Sunday, January 9, 2011

Bernanke’s aggressive defense of his quantitative easing policy shows he’s consolidated his power over internal critics at the Fed

Bernanke's performance Friday suggests the academic-turned-central banker has clearly established room to maneuver on policy issues, and to speak his mind on Capitol Hill. Having brought the U.S. economy through the worst economic downturn since the Great Depression, Bernanke’s aggressive defense of his quantitative easing policy shows he’s consolidated his power over internal critics at the Fed, who would prefer a tougher stance on inflation and less attention to job creation. One of his chief critics on the Fed board, Thomas Hoenig of the Kansas City Fed, rotates off the Federal Open Markets Committee this month.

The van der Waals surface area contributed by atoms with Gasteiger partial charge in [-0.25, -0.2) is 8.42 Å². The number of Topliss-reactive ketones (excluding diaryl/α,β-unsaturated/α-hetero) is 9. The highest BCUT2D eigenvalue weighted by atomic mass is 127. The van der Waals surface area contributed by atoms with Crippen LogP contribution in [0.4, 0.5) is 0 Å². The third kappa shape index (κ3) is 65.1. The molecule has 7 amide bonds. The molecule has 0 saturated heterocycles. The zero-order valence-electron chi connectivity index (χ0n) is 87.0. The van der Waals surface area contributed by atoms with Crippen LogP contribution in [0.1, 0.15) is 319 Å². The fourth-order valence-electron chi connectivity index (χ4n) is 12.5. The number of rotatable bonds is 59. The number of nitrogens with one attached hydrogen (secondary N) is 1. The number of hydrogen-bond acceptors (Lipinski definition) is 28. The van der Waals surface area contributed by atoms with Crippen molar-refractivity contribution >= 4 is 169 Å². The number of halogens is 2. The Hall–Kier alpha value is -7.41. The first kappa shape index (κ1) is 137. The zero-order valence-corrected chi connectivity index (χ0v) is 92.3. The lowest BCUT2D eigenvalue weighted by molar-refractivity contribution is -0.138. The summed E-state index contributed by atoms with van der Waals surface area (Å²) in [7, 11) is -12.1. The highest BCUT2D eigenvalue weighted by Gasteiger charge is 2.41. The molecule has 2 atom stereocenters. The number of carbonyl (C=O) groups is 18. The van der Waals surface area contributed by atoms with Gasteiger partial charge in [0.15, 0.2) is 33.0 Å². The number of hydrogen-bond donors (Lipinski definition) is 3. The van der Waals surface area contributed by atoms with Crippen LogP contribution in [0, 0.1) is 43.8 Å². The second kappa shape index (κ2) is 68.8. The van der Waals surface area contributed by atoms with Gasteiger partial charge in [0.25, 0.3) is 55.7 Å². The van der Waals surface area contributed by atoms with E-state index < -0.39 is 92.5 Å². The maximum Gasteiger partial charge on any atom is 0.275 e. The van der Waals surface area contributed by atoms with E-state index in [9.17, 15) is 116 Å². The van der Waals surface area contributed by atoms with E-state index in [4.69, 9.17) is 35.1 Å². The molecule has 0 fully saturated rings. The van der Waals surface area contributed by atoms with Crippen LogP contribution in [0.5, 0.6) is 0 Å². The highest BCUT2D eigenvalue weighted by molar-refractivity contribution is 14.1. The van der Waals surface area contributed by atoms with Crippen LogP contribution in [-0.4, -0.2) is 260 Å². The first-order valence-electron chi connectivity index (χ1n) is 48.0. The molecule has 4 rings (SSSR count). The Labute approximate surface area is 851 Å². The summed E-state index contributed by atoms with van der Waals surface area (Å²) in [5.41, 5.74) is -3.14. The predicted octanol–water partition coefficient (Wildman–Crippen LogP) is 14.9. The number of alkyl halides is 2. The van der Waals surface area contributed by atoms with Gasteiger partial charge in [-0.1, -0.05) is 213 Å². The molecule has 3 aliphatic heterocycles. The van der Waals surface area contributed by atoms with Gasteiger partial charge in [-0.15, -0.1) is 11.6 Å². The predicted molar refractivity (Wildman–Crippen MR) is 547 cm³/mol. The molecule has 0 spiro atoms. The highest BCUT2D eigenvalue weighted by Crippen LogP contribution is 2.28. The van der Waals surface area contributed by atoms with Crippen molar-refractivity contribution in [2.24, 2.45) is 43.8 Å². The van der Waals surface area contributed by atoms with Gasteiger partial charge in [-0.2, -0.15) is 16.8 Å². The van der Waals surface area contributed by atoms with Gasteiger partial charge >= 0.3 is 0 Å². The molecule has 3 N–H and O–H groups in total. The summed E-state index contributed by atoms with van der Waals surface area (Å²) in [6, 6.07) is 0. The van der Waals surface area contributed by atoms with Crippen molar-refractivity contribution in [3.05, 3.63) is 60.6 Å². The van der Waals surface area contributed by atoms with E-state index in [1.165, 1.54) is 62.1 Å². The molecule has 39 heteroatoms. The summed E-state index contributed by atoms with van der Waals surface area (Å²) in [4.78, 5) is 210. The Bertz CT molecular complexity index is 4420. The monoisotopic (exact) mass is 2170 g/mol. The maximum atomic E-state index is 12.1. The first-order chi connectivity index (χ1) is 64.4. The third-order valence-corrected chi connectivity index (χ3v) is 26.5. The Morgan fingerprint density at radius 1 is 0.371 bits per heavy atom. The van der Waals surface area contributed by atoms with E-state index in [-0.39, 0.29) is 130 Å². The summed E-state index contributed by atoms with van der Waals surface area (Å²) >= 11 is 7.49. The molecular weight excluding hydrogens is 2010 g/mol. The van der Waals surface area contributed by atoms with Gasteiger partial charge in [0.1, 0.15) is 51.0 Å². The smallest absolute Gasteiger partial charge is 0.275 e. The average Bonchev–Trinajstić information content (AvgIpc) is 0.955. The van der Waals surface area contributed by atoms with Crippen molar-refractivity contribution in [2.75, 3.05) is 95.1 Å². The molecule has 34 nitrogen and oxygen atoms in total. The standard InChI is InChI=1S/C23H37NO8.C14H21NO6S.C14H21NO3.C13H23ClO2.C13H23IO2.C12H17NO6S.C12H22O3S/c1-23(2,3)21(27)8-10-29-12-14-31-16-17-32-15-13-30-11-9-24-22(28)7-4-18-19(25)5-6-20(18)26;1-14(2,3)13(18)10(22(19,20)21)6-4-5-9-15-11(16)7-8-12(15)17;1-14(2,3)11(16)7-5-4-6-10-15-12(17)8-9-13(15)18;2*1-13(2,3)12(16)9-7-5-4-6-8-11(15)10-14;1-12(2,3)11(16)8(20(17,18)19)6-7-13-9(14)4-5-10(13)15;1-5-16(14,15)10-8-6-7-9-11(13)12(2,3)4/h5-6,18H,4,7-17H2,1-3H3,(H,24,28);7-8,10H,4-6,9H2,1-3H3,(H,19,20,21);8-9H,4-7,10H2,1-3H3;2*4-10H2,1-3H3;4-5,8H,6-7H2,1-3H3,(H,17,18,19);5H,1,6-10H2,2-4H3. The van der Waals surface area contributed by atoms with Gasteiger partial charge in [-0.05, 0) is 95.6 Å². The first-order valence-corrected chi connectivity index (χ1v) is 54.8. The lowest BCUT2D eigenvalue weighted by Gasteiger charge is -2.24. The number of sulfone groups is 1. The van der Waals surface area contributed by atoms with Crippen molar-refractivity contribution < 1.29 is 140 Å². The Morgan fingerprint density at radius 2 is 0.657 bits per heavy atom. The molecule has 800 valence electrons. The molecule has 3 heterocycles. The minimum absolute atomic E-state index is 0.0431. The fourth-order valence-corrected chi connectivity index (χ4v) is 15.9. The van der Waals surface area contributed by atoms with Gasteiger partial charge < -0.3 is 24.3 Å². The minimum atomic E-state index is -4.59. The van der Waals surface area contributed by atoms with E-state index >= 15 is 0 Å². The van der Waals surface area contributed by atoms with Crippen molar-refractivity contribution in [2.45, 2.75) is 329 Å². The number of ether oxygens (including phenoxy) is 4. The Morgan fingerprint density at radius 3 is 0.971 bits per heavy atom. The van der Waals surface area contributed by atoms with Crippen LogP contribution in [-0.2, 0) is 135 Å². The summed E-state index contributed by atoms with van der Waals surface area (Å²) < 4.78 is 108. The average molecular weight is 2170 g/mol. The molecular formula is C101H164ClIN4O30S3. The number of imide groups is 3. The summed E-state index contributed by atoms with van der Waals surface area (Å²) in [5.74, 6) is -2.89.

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Nick Sorrentino is the Editor of The Liberty and Economics Review and CEO of Exelorix.com a social media management company.